Plaintiff was sent to Dr. Reginald T. Harris (“Dr. Harris”), a pulmonary disease specialist and a member of the Commission’s Textile Occupational Disease Panel. Dr. Harris evaluated plaintiff on 24 January 1995. Dr. Harris found no evidence of obstructive or restrictive lung disease and concluded that there was not enough evidence to suggest that chemical exposures at work had precipitated plaintiff’s problems. Plaintiff did not return to work after 12 July 1994.
In affirming the decision of the deputy commissioner to deny compensation, the Commission made the following pertinent findings of fact:
10. Plaintiff has claimed that he has developed hyperactive airways disease as a result of his exposure to chemicals during his employment with defendant. For the following reasons, he has not proven that allegation. Contrary to what he told Dr. Smart, he did not have “fairly extensive exposure” to hazardous chemicals; nor were his symptoms associated with chemical exposures at work until he was also reacting to any fumes, whether at work or at home. The lab where plaintiff worked was well ventilated. Plaintiff was not performing most of the tests himself and the activities conducted in the lab usually involved small amounts of chemicals. Therefore, the evidence did not establish a hazardous exposure.
11. Even with an inaccurate history, Dr. Smart could not state that an employee in plaintiff’s position would have been placed at an increased risk of developing hyperactive airways disease as compared to the general public not so employed. The medical evidence established only that there was a possible risk and possible relationship associated with plaintiff’s workplace exposures, but, with the present state of medical knowledge, the exposures could not be said to be a probable significant contributing factor in the development of his hyperactive airways disease. Rather, if plaintiff did have some sort of a reaction to the chemicals at work, it was due to an unusual sensitivity on his part to small amounts of chemicals that would not be a problem for most people.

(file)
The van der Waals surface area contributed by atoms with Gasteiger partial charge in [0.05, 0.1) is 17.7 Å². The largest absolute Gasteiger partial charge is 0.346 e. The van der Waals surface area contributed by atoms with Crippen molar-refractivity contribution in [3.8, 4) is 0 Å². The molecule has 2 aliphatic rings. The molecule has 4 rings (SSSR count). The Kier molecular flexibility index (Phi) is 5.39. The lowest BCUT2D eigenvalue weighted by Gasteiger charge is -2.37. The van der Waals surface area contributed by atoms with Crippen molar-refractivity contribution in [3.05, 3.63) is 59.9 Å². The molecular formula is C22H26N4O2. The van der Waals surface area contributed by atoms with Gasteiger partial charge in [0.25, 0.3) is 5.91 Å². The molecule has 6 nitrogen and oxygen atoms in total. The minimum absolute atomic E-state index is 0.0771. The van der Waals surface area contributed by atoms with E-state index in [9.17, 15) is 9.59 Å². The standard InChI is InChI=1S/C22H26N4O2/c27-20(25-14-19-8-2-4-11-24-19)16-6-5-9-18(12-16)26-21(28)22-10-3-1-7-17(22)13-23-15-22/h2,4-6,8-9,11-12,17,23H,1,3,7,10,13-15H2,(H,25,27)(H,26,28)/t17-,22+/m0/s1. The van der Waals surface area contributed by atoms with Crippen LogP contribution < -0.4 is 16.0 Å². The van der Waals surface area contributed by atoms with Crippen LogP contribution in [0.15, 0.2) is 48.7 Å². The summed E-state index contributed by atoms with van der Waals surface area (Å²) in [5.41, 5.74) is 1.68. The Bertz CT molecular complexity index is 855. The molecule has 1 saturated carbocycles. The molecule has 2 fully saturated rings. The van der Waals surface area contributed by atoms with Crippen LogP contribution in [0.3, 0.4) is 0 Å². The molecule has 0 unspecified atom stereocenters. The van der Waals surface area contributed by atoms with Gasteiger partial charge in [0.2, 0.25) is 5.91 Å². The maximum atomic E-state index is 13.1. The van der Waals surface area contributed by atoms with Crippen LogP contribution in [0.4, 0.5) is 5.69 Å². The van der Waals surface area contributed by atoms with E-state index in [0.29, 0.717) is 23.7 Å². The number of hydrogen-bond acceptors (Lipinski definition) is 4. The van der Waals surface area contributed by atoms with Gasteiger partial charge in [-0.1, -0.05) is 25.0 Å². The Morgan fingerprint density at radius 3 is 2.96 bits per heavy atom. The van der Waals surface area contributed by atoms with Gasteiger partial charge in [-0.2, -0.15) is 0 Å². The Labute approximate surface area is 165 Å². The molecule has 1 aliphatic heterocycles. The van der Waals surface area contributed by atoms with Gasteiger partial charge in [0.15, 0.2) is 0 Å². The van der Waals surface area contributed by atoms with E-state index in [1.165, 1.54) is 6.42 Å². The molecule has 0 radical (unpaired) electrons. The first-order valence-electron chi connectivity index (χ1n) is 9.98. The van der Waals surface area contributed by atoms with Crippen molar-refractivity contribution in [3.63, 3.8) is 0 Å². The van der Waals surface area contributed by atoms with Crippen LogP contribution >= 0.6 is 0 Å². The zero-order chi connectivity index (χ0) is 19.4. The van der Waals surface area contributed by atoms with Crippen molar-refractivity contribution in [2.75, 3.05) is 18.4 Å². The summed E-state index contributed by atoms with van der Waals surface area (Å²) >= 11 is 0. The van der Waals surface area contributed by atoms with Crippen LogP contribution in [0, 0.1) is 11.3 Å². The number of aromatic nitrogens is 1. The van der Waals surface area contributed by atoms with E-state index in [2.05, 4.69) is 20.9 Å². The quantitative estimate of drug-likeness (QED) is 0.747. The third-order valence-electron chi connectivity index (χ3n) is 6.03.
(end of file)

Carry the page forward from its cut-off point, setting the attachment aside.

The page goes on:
12. By the greater weight of the evidence, plaintiff was not proven to have been placed at an increased risk of developing hyperactive airways disease by reason of his exposure to chemicals at work as compared to the general public not so employed. Nor was plaintiff’s workplace exposure proven to have been a significant contributing factor in the development of his pulmonary condition.
13. Plaintiff has failed to prove that he developed an occupational disease that was due to causes and conditions characteristic of and peculiar to his employment with defendant-employer and which excluded all ordinary diseases of life to which the general public was equally exposed.
Based upon the above findings of fact, the Commission entered the following conclusions of law:
1. Plaintiff has not proven that he developed an occupational disease which was due to causes and conditions characteristic of and peculiar to his employment and which was not an ordinary disease of life to which the general public was equally exposed. N.C. Gen. Stat. §97-53(13); Click v. Pilot Freight Carriers, Inc., 300 N.C. 164, 265 S.E.2d 389 (1980); Booker v. Duke Medical Center, 297 N.C. 458, 256 S.E.2d 189 (1979).
2. Plaintiff’s condition was caused by his personal, unusual sensitivity to small amounts of certain chemicals. Sebastian v. Hair Styling, 40 N.C. App. 30, [251 S.E.2d 872], disc. review denied, 297 N.C. 301, 254 S.E.2d 921 (1979).